Reviewing Journals of History
Education, in a scholarly sense, is generally conceived to occur between the period of pre-school through college. With no specificity towards a certain field, there is always some kind of enrichment or further depth of knowledge to be gained towards whatever field it is that you choose. For example, someone who happens to graduate from a college/university as a computer science major will not grant them a job with the title of ‘computer science’; they will certainly, if it is chosen to work in job within the realm of that degree, become something such as a ‘java programmer’ or a ‘software engineer’. In addition to what was just said, people who obtain a job such as one of these will continue to learn new developments in the field from other experts like themselves. These developments might include: programming languages, ultra-capable hardware, artificial intelligence, and the like. These developments are often revealed in the form of peer-reviewed, scholarly journals, and learning to access these efficiently will give potential job-seekers an edge over the rest of their competitors.
I am currently working on a degree in computer science, and I am looking into getting a job in software development at a major company such as Google or Microsoft. While history is not a particularly advantageous field to study for my major, the act does pose a benefit in that I will have a greater understanding of the way societies of different cultures choose to move forward in their advancements and, hence, I will be able to cater to a variety of needs and wants within their respects as greater technologies continue to surface. In this paper, I will look at two different scholarly journals relating to history, The Journal of Modern History and The Journal of American History, to enhance my efficiency in using these types of resources to my advantage.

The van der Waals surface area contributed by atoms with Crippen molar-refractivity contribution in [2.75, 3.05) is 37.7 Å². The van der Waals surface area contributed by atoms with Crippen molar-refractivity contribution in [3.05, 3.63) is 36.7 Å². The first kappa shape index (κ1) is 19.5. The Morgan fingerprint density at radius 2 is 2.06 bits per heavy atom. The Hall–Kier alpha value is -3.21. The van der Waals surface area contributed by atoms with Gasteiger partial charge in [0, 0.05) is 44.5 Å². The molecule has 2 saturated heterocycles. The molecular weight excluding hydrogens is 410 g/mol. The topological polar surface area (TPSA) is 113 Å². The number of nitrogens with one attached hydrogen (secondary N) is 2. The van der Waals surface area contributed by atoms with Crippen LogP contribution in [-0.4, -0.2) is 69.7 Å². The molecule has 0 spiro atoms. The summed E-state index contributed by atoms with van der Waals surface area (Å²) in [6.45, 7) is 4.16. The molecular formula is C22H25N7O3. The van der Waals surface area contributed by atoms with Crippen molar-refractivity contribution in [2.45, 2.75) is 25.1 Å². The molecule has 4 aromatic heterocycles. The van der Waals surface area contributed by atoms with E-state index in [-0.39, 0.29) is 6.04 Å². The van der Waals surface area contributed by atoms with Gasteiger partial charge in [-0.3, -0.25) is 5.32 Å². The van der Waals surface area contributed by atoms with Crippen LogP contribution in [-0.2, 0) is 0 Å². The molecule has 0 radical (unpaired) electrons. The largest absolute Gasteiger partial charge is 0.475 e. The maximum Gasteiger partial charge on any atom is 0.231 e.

Both of these journals are distributed by university publishing branches; University of Chicago...